The Geography of Neglect

I just received in the mail the latest episode of Dispatches from the Front by Frontline Missions. Andy Naselli notes that this episode is excellent, just like the previous ones. I’m watching it right now and find it to be excellent as well.

My only recommendation to Frontline Missions is to get these in to Netflix as well so that people can easily watch them on their iPads and TVs without having to deal with discs. I bet this could double the exposure, or more.

Before putting this DVD in, I spent some more time on Frontline Missions’ website, and here’s what stands out to me most of all: even more significant than the Dispatches from the Front series is the organization of Front Line Missions itself.

The reason is that they are calling the church to put greater focus on advancing the gospel in the hardest to reach — yet most populous — areas of the world. And, more than that, they give us a way to get involved even if we aren’t frontier missionaries ourselves.

Here’s the gist of what they do:

We believe in the centrality and finality of Christ’s work on the cross — of His radical rescue work for all of us. Knowing its life-giving power, we desire that all people hear this Good News. Many have heard it often, but many more have never heard it even once.

We focus on those with the least opportunity to hear, going to them with urgency, joy, and confidence because we have been sent by our King.

Frontline’s key objective is to advance the Gospel, forming vibrant, Word-centered, disciple-making churches, especially in those regions of the world that have the least Light.

So Frontline Missions focuses on advancing the gospel in the least reached and most difficult places of the world.

Which brings us to the 10/40 Window, the “geography of neglect”:

10/40 is missions shorthand for the most populous and least-reached region of the world. The 10/40 Window is 10° north latitude to 40° north latitude. It contains two-thirds of the world’s people along with the superlatives of despair — worst poverty, shortest lifespan, greatest persecution, least access to the Gospel.

The 10/40 Window is the geography of neglect because, although it contains two-thirds of the world’s population and the least access to the gospel, 90% of American missionaries go to countries outside the 10/40 window, and “less than a nickel of every missions dollar is spent targeting this region of neglect.”

That’s why I am so excited about the work of Frontline Missions: the are focusing on this “geography of neglect.” As a church, we need to give far more focus to the task of reaching those who reside in the hardest to reach places. Frontline Missions calls attention to this urgent priority, and is taking action to address it:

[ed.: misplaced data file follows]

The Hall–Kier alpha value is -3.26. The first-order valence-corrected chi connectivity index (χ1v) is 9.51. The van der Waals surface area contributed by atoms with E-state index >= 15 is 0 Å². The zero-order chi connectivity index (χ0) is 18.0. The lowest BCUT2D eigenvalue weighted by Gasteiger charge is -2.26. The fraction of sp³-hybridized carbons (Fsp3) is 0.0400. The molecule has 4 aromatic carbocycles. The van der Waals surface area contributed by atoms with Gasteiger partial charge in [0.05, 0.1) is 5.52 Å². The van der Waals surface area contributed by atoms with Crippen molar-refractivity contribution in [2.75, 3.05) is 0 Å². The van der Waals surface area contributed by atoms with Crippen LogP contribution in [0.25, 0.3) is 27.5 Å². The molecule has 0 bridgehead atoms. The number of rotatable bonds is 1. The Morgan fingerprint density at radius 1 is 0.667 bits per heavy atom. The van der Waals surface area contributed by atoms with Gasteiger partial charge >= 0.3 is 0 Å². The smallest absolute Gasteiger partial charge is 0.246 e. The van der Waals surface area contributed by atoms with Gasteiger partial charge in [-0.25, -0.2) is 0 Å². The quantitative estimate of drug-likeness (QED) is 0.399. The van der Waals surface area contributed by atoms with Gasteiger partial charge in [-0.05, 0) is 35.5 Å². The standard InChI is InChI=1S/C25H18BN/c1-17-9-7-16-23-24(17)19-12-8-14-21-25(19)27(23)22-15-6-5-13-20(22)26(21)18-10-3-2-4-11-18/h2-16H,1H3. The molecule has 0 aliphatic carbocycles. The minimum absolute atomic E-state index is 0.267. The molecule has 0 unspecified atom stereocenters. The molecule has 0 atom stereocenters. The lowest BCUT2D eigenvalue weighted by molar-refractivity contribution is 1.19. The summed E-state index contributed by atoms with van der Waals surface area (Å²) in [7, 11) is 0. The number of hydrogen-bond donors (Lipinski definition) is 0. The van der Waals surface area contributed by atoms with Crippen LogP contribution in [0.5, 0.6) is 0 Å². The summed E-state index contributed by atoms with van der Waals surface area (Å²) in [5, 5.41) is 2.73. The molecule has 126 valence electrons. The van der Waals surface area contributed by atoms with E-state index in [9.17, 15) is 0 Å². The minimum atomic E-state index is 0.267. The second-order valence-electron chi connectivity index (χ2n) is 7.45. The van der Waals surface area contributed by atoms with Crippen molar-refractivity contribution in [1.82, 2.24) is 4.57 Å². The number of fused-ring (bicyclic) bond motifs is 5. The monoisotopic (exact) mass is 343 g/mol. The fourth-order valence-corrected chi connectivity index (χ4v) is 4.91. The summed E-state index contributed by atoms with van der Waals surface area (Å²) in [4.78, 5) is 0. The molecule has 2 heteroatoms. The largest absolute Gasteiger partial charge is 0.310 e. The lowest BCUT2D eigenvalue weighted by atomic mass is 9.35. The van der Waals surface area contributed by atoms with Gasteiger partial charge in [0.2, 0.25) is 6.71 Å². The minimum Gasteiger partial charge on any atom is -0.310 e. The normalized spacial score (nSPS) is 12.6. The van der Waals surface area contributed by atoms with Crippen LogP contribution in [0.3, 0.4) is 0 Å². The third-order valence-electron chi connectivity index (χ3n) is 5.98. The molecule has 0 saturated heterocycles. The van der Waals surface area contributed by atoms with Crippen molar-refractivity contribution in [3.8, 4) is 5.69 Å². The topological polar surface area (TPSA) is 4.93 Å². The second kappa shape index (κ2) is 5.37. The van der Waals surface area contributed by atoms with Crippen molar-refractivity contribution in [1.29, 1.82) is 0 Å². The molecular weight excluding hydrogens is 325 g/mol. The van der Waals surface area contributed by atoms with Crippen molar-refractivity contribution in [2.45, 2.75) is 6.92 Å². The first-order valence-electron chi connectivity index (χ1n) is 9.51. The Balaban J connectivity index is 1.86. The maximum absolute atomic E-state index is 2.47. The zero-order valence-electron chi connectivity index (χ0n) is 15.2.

Frontline Missions is serving in many of these countries by providing training, Gospel literature, and support for new church planting efforts. In addition, Frontline funds creative platforms such as education, business, and medical efforts to gain greater access to difficult countries in this region.

We need to make the 10/40 Window a higher priority as a church. Let’s not allow it to remain the “geography of neglect.”

But how do we do that? I first learned about the 10/40 Window when I took the Perspectives course almost 14 years ago. And it doesn’t sound like the needle has moved much since then.

We need to recognize that good intentions are not enough, because they too easily get overcome by the challenges of everyday life. Instead, you make something a high priority not simply by deciding to make it a priority, but also by beginning right away to take actions in light of that priority.

The best way I know to do this for the 10/40 window — besides praying regularly through a book like Operation World — is to get involved right now in the work of solid, biblical  organizations that are seeking to advance the gospel in those regions. Frontline Missions is one such organization, and it wouldn’t be a bad idea to take at least a small step toward inclining your focus more toward the advancement of the gospel in the most difficult places by learning more about Frontline Missions or taking action through prayer or giving or advocacy.

And, for a taste of how the gospel is advancing in the hardest to reach places (which is often one of the most motivating things you can do), it would be worth checking out Dispatches from the Front.

  • Dan

    Thank you for another excellent post!

    It’s not always noticed, but much of Spain fits in that 10/40 window as well, and appropriately so. It has 345 towns of over 5,000 residents without any evangelical church, and several regions with 0.1-0.4% evangelical Christians. (We visited a town of 7,000 with only 3 believers–a Romanian family that had moved in a year earlier.)

    Sadly, Spain never experienced the Reformation (it responded with the Inquisition, it remained Roman Catholic, and Franco illegalized Protestant churches for much of the 20th century). Yet, as a European nation, it’s often thought to be already “Christianized.” My wife and I look forward to proclaiming the gospel of God’s unconditional grace in Christ to Spaniards!